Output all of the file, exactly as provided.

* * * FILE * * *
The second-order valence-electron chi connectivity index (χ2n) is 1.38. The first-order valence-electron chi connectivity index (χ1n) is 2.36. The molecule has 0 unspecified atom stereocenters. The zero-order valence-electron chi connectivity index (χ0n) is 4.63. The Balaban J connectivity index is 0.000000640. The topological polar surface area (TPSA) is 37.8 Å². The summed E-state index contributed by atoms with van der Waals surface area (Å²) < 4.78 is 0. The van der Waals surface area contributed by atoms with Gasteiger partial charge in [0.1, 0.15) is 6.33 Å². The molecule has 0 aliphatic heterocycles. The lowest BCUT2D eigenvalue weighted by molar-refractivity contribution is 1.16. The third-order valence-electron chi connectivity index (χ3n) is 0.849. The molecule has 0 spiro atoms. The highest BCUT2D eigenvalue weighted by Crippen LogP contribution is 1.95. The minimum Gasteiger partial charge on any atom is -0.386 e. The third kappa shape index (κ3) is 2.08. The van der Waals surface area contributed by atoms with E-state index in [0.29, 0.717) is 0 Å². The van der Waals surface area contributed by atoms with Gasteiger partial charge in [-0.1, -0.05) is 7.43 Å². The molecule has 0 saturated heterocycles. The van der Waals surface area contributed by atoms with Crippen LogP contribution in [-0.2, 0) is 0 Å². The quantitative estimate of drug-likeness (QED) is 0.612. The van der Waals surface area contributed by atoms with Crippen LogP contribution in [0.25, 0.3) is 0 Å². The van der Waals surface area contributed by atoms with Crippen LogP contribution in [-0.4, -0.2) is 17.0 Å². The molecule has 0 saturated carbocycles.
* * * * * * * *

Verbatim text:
The second-order valence-electron chi connectivity index (χ2n) is 1.38. The first-order valence-electron chi connectivity index (χ1n) is 2.36. The molecule has 0 unspecified atom stereocenters. The zero-order valence-electron chi connectivity index (χ0n) is 4.63. The Balaban J connectivity index is 0.000000640. The topological polar surface area (TPSA) is 37.8 Å². The summed E-state index contributed by atoms with van der Waals surface area (Å²) < 4.78 is 0. The van der Waals surface area contributed by atoms with Gasteiger partial charge in [0.1, 0.15) is 6.33 Å². The molecule has 0 aliphatic heterocycles. The lowest BCUT2D eigenvalue weighted by molar-refractivity contribution is 1.16. The third-order valence-electron chi connectivity index (χ3n) is 0.849. The molecule has 0 spiro atoms. The highest BCUT2D eigenvalue weighted by Crippen LogP contribution is 1.95. The minimum Gasteiger partial charge on any atom is -0.386 e. The third kappa shape index (κ3) is 2.08. The van der Waals surface area contributed by atoms with E-state index in [0.29, 0.717) is 0 Å². The van der Waals surface area contributed by atoms with Gasteiger partial charge in [-0.1, -0.05) is 7.43 Å². The molecule has 0 saturated heterocycles. The van der Waals surface area contributed by atoms with Crippen LogP contribution in [-0.2, 0) is 0 Å². The quantitative estimate of drug-likeness (QED) is 0.612. The van der Waals surface area contributed by atoms with Crippen LogP contribution in [0.25, 0.3) is 0 Å². The van der Waals surface area contributed by atoms with Crippen LogP contribution in [-0.4, -0.2) is 17.0 Å². The molecule has 0 saturated carbocycles.